Developments on the issue of gay marriage Friday:
— A New York state judge barred New Paltz's (search) mayor from performing more same-sex marriages for a month, saying Jason West was ignoring his oath of office. West said he'd abide by the judge's decision while "considering legal options."
— Lawyers for San Francisco (search) answered efforts to invalidate thousands of same-sex marriages by telling the state Supreme Court that nothing in California's constitution requires local officials to obey laws they believe are unconstitutional.
— A coalition sued to block same-sex marriages in Oregon's Multnomah County (search), two days after officials sanctioned the practice and issued more than 700 licenses.
— The Wisconsin Assembly (search) approved a proposed amendment to the state constitution to prohibit same-sex marriages or civil unions. The proposal must pass both houses of the Legislature twice and be approved by voters before it can take effect.
— The Kansas House (search) backed a proposed amendment banning gay marriages and benefits that associate marriage to other relationships. The measure now goes to the Senate, which could put it before voters in November.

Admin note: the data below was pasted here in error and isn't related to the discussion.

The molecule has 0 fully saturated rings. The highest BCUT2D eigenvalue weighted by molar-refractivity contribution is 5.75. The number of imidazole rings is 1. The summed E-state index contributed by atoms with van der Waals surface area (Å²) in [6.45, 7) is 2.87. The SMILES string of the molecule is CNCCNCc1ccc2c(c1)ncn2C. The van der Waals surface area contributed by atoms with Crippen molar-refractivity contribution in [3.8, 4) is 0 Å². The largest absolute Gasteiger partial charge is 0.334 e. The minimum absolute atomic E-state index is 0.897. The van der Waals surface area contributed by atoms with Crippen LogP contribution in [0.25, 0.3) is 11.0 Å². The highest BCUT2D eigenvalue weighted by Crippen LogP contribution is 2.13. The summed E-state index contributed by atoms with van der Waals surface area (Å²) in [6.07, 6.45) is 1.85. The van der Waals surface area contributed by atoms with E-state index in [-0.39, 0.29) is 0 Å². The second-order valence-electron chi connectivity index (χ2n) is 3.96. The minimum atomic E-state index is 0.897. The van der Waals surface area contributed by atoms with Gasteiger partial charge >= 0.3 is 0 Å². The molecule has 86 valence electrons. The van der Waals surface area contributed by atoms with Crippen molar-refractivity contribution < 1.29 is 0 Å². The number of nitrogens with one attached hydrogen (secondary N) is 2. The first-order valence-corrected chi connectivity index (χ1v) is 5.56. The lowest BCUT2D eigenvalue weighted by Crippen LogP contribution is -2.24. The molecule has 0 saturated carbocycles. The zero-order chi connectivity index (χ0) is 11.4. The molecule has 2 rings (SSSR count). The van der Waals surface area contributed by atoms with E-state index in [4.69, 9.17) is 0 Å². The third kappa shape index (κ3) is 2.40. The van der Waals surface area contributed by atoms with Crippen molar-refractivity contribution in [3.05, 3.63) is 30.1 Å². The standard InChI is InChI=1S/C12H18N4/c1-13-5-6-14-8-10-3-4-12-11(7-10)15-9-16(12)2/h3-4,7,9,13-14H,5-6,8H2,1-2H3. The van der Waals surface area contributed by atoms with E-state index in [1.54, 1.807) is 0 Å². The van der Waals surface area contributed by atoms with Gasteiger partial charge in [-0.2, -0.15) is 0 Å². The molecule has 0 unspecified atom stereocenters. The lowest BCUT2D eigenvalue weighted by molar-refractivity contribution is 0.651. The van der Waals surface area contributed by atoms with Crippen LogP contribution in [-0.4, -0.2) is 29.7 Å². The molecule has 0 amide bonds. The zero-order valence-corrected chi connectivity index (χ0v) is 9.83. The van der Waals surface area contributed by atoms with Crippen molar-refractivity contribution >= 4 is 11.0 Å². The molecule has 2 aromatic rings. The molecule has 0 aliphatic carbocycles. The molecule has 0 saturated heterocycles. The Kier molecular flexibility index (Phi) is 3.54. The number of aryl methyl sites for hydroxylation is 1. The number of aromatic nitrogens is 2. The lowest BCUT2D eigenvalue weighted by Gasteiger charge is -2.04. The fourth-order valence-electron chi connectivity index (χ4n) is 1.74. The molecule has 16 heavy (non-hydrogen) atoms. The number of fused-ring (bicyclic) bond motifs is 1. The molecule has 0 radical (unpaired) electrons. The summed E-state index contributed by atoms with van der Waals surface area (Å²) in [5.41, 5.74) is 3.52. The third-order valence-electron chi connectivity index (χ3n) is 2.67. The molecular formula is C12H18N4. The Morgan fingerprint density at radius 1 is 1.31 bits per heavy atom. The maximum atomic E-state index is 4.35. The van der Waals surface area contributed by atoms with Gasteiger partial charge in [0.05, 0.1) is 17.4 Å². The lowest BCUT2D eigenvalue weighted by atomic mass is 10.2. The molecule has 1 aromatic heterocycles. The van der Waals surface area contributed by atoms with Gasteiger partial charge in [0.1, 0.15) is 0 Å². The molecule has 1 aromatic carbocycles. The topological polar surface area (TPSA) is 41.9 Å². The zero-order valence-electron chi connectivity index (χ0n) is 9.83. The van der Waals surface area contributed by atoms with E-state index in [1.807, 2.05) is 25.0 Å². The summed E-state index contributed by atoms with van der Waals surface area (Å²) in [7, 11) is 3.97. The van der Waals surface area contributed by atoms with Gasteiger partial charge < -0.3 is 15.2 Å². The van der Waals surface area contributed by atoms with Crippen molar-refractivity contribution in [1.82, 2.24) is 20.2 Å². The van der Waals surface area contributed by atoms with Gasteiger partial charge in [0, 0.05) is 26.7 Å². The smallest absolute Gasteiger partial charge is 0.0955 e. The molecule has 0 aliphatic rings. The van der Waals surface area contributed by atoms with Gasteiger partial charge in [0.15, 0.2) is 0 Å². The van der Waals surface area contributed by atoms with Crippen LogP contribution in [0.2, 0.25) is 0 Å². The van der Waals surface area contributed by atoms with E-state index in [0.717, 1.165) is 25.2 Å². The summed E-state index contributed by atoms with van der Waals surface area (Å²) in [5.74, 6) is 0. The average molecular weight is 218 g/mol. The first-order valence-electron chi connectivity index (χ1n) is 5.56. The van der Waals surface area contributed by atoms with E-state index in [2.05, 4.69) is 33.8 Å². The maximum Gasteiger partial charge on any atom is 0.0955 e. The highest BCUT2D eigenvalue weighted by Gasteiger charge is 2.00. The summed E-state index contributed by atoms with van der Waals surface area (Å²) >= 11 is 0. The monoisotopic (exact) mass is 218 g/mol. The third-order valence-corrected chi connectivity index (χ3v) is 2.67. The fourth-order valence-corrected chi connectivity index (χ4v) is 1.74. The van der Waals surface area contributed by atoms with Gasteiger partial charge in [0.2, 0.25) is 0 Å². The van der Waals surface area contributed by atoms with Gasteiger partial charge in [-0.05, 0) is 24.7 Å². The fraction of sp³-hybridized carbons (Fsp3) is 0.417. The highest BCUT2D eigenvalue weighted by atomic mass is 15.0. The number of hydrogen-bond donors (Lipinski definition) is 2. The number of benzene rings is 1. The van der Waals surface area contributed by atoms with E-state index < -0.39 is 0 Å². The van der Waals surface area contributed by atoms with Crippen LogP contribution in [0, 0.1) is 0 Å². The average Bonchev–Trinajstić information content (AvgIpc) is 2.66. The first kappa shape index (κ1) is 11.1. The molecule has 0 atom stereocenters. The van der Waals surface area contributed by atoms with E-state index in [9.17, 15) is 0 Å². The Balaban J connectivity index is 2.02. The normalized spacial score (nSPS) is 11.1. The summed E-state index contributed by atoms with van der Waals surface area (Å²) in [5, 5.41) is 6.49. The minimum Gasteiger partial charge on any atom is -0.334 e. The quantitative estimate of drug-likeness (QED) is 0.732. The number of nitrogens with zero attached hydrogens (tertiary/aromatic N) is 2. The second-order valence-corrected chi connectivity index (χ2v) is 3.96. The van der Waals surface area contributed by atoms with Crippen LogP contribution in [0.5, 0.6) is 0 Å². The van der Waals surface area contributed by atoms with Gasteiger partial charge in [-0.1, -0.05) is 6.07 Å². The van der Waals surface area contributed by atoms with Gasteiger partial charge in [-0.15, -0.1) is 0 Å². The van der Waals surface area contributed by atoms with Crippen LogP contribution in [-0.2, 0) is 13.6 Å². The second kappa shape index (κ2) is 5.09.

— The Idaho Senate (search) failed to bring a proposed amendment to ban gay marriages out of committee, likely ending its chances of going to voters this November. A state law banning gay marriage passed in 1996.
— Michigan Attorney General Mike Cox (search) sent a letter to the Wayne County clerk saying state law prohibits marriage licenses being issued to same-sex couples. Earlier this week, a half dozen same-sex couples were refused marriage licenses there.
— About 50 gay couples, some singing wedding songs and carrying bouquets, traveled in a caravan from town to town around New York's Long Island on Friday in a futile search for any official willing to issue them marriage licenses.
— A lesbian couple asked West Virginia's Supreme Court to force the Kanawha County (search) Clerk's Office to start issuing same-sex marriage licenses.